In the wake of the BBC investigation, CSCS Communications Manager Alan O’Neile said: “The Fake Britain program and the BBC’s Newsnight investigation broadcast in October demonstrate the importance of employers using the technology embedded in the CSCS card to help tackle fraud.
"By simply placing the card into a reader or compatible device such as a tablet or smartphone you can instantly check the validity of a card and the qualifications held by the cardholder.”
Utilising real-time tracking technology in conjunction with the CSCS capability could help stamp out the use of fake cards, as well as ensuring that only people qualified to do so are working in certain roles or using certain equipment.
Using real-time technology on construction sites
There are a number of different systems that can be used for asset tracking, people tracking, and keeping certification records. Relatively simple methods like barcode scanning allow you to know when a particular asset has been scanned in or out of a particular location, but the level of detail it provides usually ends there. Other types of tracking, such as GPS and Radio Frequency Identification (RFID) technology can be used to receive information in real-time, however. Processes that possess this feature are known as Real-Time Location Systems or RTLS.
GPS will be familiar to most people through the likes of sat nav systems and smartphone location-based apps and services. Similar technology can be used to track fleet vehicles as they move, as well as registering the location of cargos and individual items.
RFID, meanwhile, utilises radio waves to communicate between a reader and an electronic tag attached to the tracked object. These can also be used to check data and track locations (amongst other information) at any given point in time.
The main advantage of real-time technology in the area of tool and equipment tracking is that you know precisely where each tagged asset is at any point, rather than simply whether it has been signed in or out and who supposedly has it. This has obvious value in allowing you to quickly locate a required asset, as well as in preventing loss, theft of equipment, and counterfeited certifications/IDs.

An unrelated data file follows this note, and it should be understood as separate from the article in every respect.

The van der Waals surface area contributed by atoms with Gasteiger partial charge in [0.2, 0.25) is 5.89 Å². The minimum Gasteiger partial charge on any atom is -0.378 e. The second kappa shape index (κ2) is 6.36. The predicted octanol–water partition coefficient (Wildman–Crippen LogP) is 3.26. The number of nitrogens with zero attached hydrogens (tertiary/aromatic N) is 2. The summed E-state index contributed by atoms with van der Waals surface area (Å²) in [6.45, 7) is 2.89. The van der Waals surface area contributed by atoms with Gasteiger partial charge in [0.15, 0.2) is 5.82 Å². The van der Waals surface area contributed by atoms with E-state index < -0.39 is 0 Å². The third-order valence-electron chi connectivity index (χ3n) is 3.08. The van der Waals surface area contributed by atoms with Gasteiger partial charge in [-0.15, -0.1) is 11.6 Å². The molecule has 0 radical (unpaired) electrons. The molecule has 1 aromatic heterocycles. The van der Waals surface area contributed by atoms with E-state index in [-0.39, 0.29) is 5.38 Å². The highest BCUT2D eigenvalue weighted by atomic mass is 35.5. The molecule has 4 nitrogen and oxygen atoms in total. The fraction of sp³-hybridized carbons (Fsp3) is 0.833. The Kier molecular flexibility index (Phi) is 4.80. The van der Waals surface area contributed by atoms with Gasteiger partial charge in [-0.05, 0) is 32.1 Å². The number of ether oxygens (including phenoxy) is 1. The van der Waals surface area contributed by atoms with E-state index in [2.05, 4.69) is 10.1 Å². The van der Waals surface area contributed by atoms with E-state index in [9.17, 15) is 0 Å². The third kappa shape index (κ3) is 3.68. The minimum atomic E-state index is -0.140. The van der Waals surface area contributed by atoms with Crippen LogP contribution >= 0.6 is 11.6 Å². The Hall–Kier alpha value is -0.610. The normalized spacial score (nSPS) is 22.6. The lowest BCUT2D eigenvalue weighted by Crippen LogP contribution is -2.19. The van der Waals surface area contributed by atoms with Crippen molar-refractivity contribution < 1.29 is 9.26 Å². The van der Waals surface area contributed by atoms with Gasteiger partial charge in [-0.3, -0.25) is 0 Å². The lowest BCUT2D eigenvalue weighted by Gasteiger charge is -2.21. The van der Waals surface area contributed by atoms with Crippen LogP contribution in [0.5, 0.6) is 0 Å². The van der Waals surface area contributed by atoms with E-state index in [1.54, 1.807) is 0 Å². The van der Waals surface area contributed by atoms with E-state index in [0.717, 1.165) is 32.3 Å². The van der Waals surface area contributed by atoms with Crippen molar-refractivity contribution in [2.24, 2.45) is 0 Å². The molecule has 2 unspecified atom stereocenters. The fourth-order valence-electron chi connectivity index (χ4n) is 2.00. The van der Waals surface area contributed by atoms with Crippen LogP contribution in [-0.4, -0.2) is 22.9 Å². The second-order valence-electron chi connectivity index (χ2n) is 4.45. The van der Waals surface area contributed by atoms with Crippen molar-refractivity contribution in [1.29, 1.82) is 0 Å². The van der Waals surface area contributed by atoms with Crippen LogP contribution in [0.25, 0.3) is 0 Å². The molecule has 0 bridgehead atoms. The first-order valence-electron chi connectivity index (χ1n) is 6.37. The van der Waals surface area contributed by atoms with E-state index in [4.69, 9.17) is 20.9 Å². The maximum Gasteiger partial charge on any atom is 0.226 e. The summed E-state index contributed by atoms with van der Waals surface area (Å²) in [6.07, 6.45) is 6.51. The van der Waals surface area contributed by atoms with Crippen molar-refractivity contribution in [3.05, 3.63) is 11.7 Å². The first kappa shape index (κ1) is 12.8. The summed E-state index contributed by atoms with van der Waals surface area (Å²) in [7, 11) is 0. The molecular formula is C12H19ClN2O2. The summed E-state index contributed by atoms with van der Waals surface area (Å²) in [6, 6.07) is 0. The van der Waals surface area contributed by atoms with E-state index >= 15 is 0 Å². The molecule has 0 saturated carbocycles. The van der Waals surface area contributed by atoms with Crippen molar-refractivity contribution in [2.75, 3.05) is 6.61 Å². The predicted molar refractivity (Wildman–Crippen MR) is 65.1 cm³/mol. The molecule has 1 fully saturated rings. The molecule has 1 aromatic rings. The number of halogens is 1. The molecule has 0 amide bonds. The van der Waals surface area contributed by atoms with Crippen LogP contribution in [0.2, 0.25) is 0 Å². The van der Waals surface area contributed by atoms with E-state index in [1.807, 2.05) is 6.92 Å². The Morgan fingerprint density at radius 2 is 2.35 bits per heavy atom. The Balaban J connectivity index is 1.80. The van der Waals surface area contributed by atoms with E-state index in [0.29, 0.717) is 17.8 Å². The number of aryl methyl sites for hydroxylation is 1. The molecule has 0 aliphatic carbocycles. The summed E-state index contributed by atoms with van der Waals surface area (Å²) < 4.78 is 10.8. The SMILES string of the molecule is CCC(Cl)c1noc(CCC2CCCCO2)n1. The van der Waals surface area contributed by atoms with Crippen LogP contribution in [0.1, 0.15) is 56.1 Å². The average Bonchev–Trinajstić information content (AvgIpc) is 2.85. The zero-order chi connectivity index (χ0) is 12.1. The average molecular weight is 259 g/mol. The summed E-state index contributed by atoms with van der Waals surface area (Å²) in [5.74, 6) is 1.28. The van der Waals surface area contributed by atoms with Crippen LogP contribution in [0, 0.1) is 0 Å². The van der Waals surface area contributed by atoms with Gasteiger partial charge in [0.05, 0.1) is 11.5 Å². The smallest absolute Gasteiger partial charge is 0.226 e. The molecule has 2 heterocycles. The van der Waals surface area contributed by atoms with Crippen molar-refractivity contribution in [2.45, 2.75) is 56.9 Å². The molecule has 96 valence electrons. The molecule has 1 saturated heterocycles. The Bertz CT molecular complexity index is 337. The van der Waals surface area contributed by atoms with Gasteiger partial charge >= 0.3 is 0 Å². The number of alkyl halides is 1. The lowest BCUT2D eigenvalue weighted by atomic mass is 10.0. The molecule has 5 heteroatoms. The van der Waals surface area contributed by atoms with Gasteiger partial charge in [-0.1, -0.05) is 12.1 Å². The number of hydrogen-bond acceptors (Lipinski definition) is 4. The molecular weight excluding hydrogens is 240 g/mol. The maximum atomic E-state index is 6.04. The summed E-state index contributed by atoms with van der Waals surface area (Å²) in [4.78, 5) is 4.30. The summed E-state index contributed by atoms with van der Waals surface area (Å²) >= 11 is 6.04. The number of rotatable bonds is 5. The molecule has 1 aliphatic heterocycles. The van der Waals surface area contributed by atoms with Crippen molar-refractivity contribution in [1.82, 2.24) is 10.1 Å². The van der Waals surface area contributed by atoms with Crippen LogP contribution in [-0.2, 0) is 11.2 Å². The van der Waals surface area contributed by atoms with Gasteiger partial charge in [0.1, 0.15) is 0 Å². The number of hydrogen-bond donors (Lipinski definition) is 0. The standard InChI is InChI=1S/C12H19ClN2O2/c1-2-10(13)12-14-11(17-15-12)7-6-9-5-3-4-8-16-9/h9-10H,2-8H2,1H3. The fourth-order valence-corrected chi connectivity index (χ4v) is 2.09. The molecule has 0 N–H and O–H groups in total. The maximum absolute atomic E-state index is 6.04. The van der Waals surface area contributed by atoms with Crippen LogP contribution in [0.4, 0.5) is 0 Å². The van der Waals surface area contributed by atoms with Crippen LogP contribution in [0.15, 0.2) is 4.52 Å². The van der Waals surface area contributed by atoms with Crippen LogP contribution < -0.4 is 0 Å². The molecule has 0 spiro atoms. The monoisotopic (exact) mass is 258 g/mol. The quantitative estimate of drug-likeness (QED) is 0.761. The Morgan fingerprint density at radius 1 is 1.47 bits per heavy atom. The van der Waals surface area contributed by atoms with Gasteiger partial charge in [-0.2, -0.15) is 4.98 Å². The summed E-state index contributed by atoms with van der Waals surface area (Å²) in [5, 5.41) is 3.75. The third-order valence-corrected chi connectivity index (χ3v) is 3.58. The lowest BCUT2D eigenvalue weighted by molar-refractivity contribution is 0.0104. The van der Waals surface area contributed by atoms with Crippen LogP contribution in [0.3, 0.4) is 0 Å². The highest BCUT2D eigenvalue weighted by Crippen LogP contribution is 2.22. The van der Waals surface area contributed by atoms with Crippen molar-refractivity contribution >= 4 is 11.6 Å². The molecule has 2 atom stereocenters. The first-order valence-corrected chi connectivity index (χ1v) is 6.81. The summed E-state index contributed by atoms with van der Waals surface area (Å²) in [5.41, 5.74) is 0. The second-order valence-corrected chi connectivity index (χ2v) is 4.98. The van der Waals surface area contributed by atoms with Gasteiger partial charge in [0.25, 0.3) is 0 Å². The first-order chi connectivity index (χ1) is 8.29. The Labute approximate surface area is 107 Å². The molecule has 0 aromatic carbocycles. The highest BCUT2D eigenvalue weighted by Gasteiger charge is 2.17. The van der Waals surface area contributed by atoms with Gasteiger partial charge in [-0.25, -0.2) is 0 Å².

IoT and Real-Time People Tracking
The Internet of Things (IoT) is making people management in construction more efficient and safer for a crew. Real-time trackable technology such as RFID can be easily and unobtrusively built into wearable items such as ID tags, hardhats, and mixed reality glasses like Microsoft HoloLens. This technology can then be employed for various purposes across a range of different industries. Industries such as mining or oil and gas drilling entail certain safety measures, and knowing where workers are can prove invaluable. There are further security applications in areas such as prisons and airports, while there are also uses outside health and safety and security, such as collecting attendance data and analysing worker movements for use in time and motion analysis.
With regard to the construction industry, in particular, there are applications of this technology that prioritise worker safety, as real-time tracking can help ensure that only correctly designated workers and visitors are allowed in hazardous areas at certain times, for example. Beacons or readers placed at the entrance to a site or a designated zone within the site can track who enters or leaves, while active scanning can track individuals’ locations at all times. This type of real-time tracking can help you locate a particular worker quickly, enable electronic mustering or, in a worst-case scenario, aid in accident response.
The benefits of real-time tracking in construction go beyond just physical assets. In the future, we could see a completely automated jobsite, reducing human error and keeping crew safe. What do you think the future of real-time technology holds? Leave your comments below.